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VENTURA COUNTY NEWS

Transcripts Link Blaze to Fireworks

Grand jury: Two 18-year-old men, indicted after the 4,300-acre Ojai Valley fire, were allegedly attempting to get revenge on a neighbor who borrowed a CD.

March 10, 2000|TRACY WILSON | TIMES STAFF WRITER

Ojai Valley residents Brett Schwermer and Jonathan Barrett were apparently trying to get back at a teenage neighbor who had borrowed a CD and failed to return it.

So they placed a collection of bottle rockets and other illegal fireworks inside the neighbor's mailbox, still stained from when someone had months earlier set off firecracker-stuffed tomatoes, lit the fuse and watched it blow.

Within minutes, according to grand jury transcripts, brush burst into flames and a wind-swept fire soon blazed out of control.

That was the evidence presented during two days of testimony before the Ventura County Grand Jury, which in late January indicted Schwermer and Barrett, both 18, on charges of recklessly starting the 4,300-acre Ranch fire.

The Dec. 21 blaze broke out after 8 p.m. near a row of mailboxes along Koenigstein Road. It destroyed one home, burned acres of forest land and forced the evacuation of many Ojai Valley residents.

Schwermer and Barrett face up to four years in state prison if convicted on felony and misdemeanor charges of recklessly causing a fire that burned an inhabited structure, forest land and other property.

Last week, they both pleaded not guilty.

Transcripts of the grand jury proceedings that led to their indictments were released this week.

Neighbor Harriette Jump told the grand jury that she spotted the fire about 8:30 p.m. and drove down a road where she met neighbors, including Schwermer's father.

As they watched the fire's red glow, Brett Schwermer drove up and told them that he had reported the blaze to a nearby county fire station but did not say how the blaze had started, Jump testified. "He was extremely excited, and he said that he was there and saw the fire start," Jump said. "Brett said he tried to stomp the fire out. That didn't work, so he turned to go back to the pickup and get the fire extinguisher, and by the time he came back, the fire was too big."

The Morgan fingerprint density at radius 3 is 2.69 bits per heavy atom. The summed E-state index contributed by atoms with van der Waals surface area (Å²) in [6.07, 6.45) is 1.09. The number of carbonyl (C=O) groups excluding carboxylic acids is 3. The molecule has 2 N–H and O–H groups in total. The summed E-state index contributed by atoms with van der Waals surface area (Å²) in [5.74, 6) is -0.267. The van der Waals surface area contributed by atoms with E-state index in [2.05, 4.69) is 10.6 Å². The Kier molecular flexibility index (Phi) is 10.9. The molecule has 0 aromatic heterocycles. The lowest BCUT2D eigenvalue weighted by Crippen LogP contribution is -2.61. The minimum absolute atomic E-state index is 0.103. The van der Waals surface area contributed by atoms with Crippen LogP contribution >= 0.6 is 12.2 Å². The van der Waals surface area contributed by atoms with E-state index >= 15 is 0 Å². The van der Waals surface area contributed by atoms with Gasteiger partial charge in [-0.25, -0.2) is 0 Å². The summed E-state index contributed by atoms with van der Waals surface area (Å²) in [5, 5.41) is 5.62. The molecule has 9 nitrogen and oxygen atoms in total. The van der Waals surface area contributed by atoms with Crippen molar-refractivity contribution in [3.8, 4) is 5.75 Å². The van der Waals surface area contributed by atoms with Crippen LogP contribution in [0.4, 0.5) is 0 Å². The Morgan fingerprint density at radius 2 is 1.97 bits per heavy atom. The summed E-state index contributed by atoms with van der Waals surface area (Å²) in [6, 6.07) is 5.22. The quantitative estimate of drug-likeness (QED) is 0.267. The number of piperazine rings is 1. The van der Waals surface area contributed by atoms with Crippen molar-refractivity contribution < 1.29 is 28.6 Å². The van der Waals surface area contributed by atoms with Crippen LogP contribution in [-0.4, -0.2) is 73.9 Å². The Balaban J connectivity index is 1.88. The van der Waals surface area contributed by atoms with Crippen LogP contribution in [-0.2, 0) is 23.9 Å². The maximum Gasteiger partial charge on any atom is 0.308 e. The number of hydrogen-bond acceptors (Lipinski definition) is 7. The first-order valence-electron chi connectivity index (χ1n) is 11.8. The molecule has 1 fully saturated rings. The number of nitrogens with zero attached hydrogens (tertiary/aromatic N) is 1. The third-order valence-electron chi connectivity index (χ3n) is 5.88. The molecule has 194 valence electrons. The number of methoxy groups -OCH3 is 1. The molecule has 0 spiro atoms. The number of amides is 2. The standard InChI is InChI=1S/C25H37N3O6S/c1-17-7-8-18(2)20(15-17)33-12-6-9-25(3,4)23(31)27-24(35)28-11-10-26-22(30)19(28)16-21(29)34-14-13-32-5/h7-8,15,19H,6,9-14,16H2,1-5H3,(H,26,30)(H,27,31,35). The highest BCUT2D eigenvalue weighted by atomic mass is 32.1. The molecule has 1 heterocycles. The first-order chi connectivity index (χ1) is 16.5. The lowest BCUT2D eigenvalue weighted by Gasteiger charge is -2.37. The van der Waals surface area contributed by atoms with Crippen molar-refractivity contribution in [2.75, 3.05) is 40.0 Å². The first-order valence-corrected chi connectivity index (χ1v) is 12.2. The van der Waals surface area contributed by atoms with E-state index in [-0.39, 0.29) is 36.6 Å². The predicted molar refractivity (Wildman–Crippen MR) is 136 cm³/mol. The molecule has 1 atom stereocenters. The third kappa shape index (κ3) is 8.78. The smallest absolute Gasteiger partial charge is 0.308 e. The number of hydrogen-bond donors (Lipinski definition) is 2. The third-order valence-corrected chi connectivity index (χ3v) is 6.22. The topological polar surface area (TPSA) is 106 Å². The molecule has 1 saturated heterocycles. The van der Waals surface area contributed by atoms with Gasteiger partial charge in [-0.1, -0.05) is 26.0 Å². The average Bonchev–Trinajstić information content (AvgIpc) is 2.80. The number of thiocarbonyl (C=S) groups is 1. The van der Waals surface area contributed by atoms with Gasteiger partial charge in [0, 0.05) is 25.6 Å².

According to arson investigator Scott Hall, Schwermer's lighter and about 30 pieces of burned fireworks were found the next morning around the mailboxes.

It was suggested by some grand jury witnesses that Schwermer had blown up tomatoes in his backyard and had targeted a neighbor's mailbox once before.

Neighbor Eric Jump, 18, testified that he and Schwermer used to be friends. Jump said he had borrowed a Korn CD from Schwermer, who had repeatedly asked for it back. Jump told the grand jury that he mistakenly thought that he had returned it.

It was the Jump family mailbox that Hall identified as being burned.

According to the transcripts, Schwermer purchased out-of-state fireworks, which are illegal in California, during a cross-country road trip with his 18-year-old friend, Tyler Hale, last summer.

Schwermer and Hale were ticketed in Santa Barbara County weeks later for possession of illegal fireworks. A Santa Barbara County deputy testified that he caught the two shooting off fireworks at a Carpinteria beach and confiscated the explosives.

Hale told the grand jury that he gave fireworks from the trip to his friend Barrett in early December because he didn't want to risk receiving another ticket.

Schwermer appeared before the grand jury but invoked his 5th Amendment privilege against self-incrimination. Barrett was not called as a witness.

But the grand jury transcripts show that both men previously talked to investigators about the fire and offered conflicting accounts of what happened.

Schwermer told authorities that Barrett, son of the sheriff's captain who serves as Ojai's police chief, set off the fireworks without Schwermer's knowledge or participation. He said he had been off-roading with Barrett that night, stalled and, as he was working under his truck, Barrett set off fireworks.

Barrett, however, told his father--Capt. James Barrett--that Schwermer set off the fireworks.

The younger Barrett repeated the same story to detectives the morning of Dec. 22 during an interview at the Ventura law offices of James Farley. Barrett hired the defense attorney on the advice of his parents, and Farley called deputies in Ventura to inform them that his client had information about the fire.

While admitting that the fireworks were his, Jonathan Barrett told detectives that it was Schwermer's idea to blow up the mailbox.

"Brett told Jonathan that one of the mailboxes belonged to another juvenile that he had been having problems with, so he wanted to stop and light some of the firecrackers and fireworks in that mailbox," Ventura County Sheriff's Det. William Hammer testified.

"They parked the truck a short distance from the row of mailboxes on a little dirt patch," said Hammer, testifying that Barrett told him that they ignited bottle rockets and a Roman candle. "Brett placed the Roman candle in the box, lit it; the fuse went out so he lit it a second time."

At one point in the proceedings, Deputy Dist. Atty. Mary Peace asked James Barrett about the conversation he had with his son the night the fire broke out.

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